Austin expressed ambivalence and confusion over the nature of the wars in the Middle East. “I don’t see us going to war with other countries,” he said. “I see ISIS being a big problem though. I honestly don’t know how that’s going to play out. I’m just hoping for the best there, because a lot of things could happen there that I’m just not certain about.”

Nicole

Nicole, 28, originally from Kalamazoo, Michigan, has lived in Huntington for six years after graduating from Marshall University with a theater degree. She said Sanders taps into desperation and hope. “There’s a certain segment of the country, one that a lot of us are in, that has just gotten pushed further and further and further down,” she said. “And the idea of the American dream just seems to die a little more every day when you work two jobs, three jobs, and no matter what you do, you still get further and further behind, and there seems to be no way out no matter what you do.

“When I grew up, it was drummed into me: if you get an education, it’s your ticket out of poverty. So that’s what I did. I got an education, I got scholarships. I still ended up with student loans. Not a lot, but I still had loans, and now I can’t pay them back.

“I can find some jobs but not enough to pay my regular day-to-day bills, let alone a student loan bill,” Nicole said. “A car repair puts you in so much debt, you’re stuck for the next two years, which is exactly the case I’m in. So it just seems that there’s no way out no matter what you do.”

She spoke about inequality as a central concern. “It’s mainly been the economic and equaling things out across the board,” she said. “Social equality, economic equality. And I’m not saying that I don’t want to pay my fair share, but I want everybody else to pay their fair share too. When my tiny little paycheck from a summer job has more than an 18 percent tax rate, and somebody who doesn’t really do anything is making $5,000 an hour, that doesn’t seem quite right to me.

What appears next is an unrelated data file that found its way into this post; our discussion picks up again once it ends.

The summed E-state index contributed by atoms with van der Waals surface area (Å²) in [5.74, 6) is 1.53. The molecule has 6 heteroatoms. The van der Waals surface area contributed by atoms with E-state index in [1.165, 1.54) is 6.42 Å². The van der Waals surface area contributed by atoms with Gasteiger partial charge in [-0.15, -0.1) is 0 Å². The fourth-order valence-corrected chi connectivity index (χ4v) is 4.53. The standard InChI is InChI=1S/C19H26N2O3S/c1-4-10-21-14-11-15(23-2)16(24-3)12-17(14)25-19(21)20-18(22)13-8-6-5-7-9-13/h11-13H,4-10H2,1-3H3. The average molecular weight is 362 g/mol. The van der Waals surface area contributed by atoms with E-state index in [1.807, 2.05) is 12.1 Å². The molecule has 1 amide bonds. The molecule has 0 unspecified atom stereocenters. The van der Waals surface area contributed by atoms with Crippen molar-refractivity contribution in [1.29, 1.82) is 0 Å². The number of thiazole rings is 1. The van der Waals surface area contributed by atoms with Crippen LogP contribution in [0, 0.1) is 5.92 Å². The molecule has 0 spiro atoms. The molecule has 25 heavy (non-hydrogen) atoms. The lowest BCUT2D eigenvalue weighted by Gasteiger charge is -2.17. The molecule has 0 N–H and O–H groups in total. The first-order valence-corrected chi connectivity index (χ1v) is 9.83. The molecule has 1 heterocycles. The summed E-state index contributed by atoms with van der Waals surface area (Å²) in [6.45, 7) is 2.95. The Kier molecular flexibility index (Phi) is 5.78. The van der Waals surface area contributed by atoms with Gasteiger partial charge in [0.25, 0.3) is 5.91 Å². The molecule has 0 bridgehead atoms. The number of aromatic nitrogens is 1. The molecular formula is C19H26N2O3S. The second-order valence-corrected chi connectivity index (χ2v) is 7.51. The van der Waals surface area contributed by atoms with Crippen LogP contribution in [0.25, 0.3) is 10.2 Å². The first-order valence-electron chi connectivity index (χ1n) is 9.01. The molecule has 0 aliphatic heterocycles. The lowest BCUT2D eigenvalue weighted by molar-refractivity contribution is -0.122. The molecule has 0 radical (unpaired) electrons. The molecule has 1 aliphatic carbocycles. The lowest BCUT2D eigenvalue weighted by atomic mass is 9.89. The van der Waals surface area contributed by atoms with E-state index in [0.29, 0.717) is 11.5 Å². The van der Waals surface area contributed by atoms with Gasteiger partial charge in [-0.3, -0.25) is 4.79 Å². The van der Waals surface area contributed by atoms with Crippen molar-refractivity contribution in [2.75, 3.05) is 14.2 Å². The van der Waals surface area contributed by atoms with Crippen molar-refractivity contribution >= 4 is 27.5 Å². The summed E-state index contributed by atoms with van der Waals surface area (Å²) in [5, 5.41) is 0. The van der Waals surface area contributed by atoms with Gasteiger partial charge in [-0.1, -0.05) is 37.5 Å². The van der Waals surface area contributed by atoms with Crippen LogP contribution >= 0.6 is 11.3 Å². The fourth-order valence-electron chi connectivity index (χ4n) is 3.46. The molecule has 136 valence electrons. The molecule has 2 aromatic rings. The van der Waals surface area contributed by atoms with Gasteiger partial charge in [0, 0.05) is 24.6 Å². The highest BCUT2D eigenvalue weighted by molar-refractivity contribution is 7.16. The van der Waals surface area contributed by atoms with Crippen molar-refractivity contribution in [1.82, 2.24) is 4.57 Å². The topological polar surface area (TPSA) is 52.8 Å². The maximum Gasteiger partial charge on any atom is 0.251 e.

“And it’s not even an ‘It’s not fair.’ It’s not moral. There’s something very wrong with that. People keep going on, ‘It’s a Christian nation.’ Well, it’s not a Christian nation at all. From many, one. That’s the thing, not ‘In God We Trust.’ It’s absolutely criminal for somebody who makes $5,000 an hour to say, ‘I don’t need to pay taxes.’ But you’re making $2,000 for an entire three months and you need to pay 18 percent tax.”

Nicole pointed to social polarization and the divisive character of identity politics. “I think in the last four years, not necessarily in the campaign, but just as a country, it’s becoming a ‘them and us’ in every group. It’s, ‘you’re Republican, you’re a Democrat, you’re in support of LGBT rights, you’re Black Lives Matter, you’re this, you’re that, you’re the other thing. There seems to be this trend where we keep wanting to designate ‘you’re in this box, you’re in this box, you’re in this box,’ and the more they delineate people, the less we’re going to make a change.

“I think if we just stop labeling people or stop labeling everythingwe seem to like labels a lotif you stop trying to categorize everybody and just figure out what the problem is and then fix it, rather than saying, ‘Well, this is a black problem, this is a gay-transgender problem.’ It’s an everybody problem because we’re all stuck here. There are no free trips to the moon. We’re stuck here. We might as well make the best of it.”